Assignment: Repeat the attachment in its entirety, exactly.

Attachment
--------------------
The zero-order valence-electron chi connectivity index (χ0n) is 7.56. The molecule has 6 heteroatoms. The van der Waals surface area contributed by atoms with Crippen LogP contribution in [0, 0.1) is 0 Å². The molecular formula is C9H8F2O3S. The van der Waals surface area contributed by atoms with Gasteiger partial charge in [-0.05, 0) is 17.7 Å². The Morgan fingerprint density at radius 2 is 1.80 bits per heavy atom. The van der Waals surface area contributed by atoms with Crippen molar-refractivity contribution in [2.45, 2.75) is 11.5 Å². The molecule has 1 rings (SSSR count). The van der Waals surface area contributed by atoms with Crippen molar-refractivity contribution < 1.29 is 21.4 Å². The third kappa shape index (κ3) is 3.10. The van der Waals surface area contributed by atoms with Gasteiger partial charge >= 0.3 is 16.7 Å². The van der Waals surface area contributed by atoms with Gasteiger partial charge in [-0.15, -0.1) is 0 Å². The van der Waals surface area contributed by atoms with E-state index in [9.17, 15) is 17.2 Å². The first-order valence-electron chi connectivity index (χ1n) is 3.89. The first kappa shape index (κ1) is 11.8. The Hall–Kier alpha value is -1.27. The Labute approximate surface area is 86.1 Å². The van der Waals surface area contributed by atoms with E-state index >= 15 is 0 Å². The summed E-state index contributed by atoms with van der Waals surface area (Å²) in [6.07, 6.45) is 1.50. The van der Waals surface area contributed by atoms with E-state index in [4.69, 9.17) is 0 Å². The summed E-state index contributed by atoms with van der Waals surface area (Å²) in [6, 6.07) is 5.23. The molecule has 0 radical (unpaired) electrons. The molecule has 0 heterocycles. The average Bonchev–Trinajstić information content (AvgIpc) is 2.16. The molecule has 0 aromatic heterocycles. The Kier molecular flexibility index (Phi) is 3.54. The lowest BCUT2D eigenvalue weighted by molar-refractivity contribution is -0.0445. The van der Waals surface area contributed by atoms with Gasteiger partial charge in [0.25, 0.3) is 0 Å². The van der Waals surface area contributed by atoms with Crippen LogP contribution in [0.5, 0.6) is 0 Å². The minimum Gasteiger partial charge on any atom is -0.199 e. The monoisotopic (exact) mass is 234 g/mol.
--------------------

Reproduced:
The zero-order valence-electron chi connectivity index (χ0n) is 7.56. The molecule has 6 heteroatoms. The van der Waals surface area contributed by atoms with Crippen LogP contribution in [0, 0.1) is 0 Å². The molecular formula is C9H8F2O3S. The van der Waals surface area contributed by atoms with Gasteiger partial charge in [-0.05, 0) is 17.7 Å². The Morgan fingerprint density at radius 2 is 1.80 bits per heavy atom. The van der Waals surface area contributed by atoms with Crippen molar-refractivity contribution in [2.45, 2.75) is 11.5 Å². The molecule has 1 rings (SSSR count). The van der Waals surface area contributed by atoms with Crippen molar-refractivity contribution < 1.29 is 21.4 Å². The third kappa shape index (κ3) is 3.10. The van der Waals surface area contributed by atoms with Gasteiger partial charge >= 0.3 is 16.7 Å². The van der Waals surface area contributed by atoms with Gasteiger partial charge in [-0.15, -0.1) is 0 Å². The van der Waals surface area contributed by atoms with E-state index in [9.17, 15) is 17.2 Å². The first-order valence-electron chi connectivity index (χ1n) is 3.89. The first kappa shape index (κ1) is 11.8. The Hall–Kier alpha value is -1.27. The Labute approximate surface area is 86.1 Å². The van der Waals surface area contributed by atoms with E-state index >= 15 is 0 Å². The summed E-state index contributed by atoms with van der Waals surface area (Å²) in [6.07, 6.45) is 1.50. The van der Waals surface area contributed by atoms with E-state index in [4.69, 9.17) is 0 Å². The summed E-state index contributed by atoms with van der Waals surface area (Å²) in [6, 6.07) is 5.23. The molecule has 0 radical (unpaired) electrons. The molecule has 0 heterocycles. The average Bonchev–Trinajstić information content (AvgIpc) is 2.16. The molecule has 0 aromatic heterocycles. The Kier molecular flexibility index (Phi) is 3.54. The lowest BCUT2D eigenvalue weighted by molar-refractivity contribution is -0.0445. The van der Waals surface area contributed by atoms with Gasteiger partial charge in [0.25, 0.3) is 0 Å². The van der Waals surface area contributed by atoms with Crippen LogP contribution in [0.5, 0.6) is 0 Å². The minimum Gasteiger partial charge on any atom is -0.199 e. The monoisotopic (exact) mass is 234 g/mol.